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Philadelphia Eagle wide receiver Riley Cooper is in some serious hot water after being caught on camera using the N-word during an angry outburst at a recent Kenny Chesney concert. Cooper has since apologized and accepted a fine from the NFL, but this is not the end of the issue as some people are calling for his days in the NFL to be over.

“He’s a Philadelphia Eagles player, he went to a Kenny Chesney concert, apparently got in a fight out in the parking lot a little bit potentially, went inside, had an altercation with a black security guard and was angry and on a camera phone used the N word in his anger,” Stu explained on radio this morning. “Obviously horrible and nobody’s happy about it, including seemingly him who has, you know, been very apologetic about it.”

Considering Cooper has apologized and taken full responsibility for his actions, you would think this story would be over and done with– but political correctness has once again run amuck with many calling for Cooper’s head.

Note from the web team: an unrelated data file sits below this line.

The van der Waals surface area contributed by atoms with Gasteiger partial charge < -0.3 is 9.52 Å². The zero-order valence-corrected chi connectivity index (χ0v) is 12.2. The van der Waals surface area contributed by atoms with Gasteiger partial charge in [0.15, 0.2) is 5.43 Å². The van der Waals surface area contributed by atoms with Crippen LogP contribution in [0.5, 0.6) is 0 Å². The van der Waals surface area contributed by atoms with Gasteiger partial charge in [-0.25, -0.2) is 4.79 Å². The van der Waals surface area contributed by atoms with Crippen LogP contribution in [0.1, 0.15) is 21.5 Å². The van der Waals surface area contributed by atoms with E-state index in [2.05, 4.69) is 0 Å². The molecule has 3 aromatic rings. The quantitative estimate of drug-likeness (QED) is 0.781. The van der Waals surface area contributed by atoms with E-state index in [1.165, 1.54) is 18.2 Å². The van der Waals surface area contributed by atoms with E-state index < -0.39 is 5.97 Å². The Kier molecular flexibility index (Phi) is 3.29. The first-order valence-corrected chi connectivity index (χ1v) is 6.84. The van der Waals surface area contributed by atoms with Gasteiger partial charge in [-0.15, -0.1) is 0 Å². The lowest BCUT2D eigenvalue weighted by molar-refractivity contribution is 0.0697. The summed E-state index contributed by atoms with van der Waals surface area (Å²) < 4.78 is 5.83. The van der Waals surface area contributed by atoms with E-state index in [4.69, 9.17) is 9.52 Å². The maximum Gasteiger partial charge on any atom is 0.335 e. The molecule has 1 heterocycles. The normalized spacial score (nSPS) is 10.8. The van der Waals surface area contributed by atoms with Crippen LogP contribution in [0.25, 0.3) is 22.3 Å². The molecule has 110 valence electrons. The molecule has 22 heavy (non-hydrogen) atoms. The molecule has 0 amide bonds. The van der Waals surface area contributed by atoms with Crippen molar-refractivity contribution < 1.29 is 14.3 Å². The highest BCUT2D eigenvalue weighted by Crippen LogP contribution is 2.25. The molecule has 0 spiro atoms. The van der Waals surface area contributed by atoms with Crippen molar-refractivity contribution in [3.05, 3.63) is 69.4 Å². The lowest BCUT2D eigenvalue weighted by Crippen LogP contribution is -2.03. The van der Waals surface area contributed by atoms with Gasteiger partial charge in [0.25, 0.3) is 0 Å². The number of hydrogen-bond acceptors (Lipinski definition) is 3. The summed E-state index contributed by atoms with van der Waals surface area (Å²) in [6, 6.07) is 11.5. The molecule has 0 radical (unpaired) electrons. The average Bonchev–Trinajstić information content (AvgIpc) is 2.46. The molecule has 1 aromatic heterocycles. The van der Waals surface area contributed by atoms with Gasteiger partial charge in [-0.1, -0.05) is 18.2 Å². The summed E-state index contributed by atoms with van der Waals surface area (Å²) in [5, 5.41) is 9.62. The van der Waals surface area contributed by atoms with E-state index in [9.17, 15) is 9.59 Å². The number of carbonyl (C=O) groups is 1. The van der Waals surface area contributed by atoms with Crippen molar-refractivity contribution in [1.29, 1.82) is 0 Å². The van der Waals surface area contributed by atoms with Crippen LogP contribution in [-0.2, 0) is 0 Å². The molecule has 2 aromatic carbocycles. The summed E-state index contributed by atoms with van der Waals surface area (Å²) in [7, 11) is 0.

Stu, however, was able to share a remarkably refreshing piece of audio from the NFL Network. While flipping channels last night, he was treated to this commentary on “race relations” from Dr. Harry Edwards, a sociology professor at the University of California.

NFL NETWORK: If you had a chance to talk to Riley Cooper right now, a chance to advise him, what would you say?


EDWARDS: Well, I would wish him well. I would be more interested in talking to the Eagles team because it is they who will determine the outcome of this thing more than anybody else. They have a choice now between becoming frayed and divided and confused and falling apart as opposed to choosing not to be offended any longer by this situation. This is something that African Americans do quite frequently. They choose not to be offended when the N bomb comes up in a personal conversation between blacks. They choose not to be offended when they hear it on rap records. They choose not to be offended when black comedians use it in some of the most vicious and degrading types of scenarios. We simply choose not to be offended. And I think that that’s the choice that this team is confronted with, the team leaders. African American team leaders have to step up and accept that apology which seems to be heartfelt, which seemed to be sincere and we have to move on.

Watch the NFL Network segment HERE.

“Thank you. This guy is in Berkeley,” Glenn asked. “How did he get in? He’s going to lose his job. I hope he has tenure.”

“You want to talk about taking power back from that word,” Stu said. “That is how you do it. You sit there and you are not offended by it. You let it go. You don’t let it change your life and make you angry.”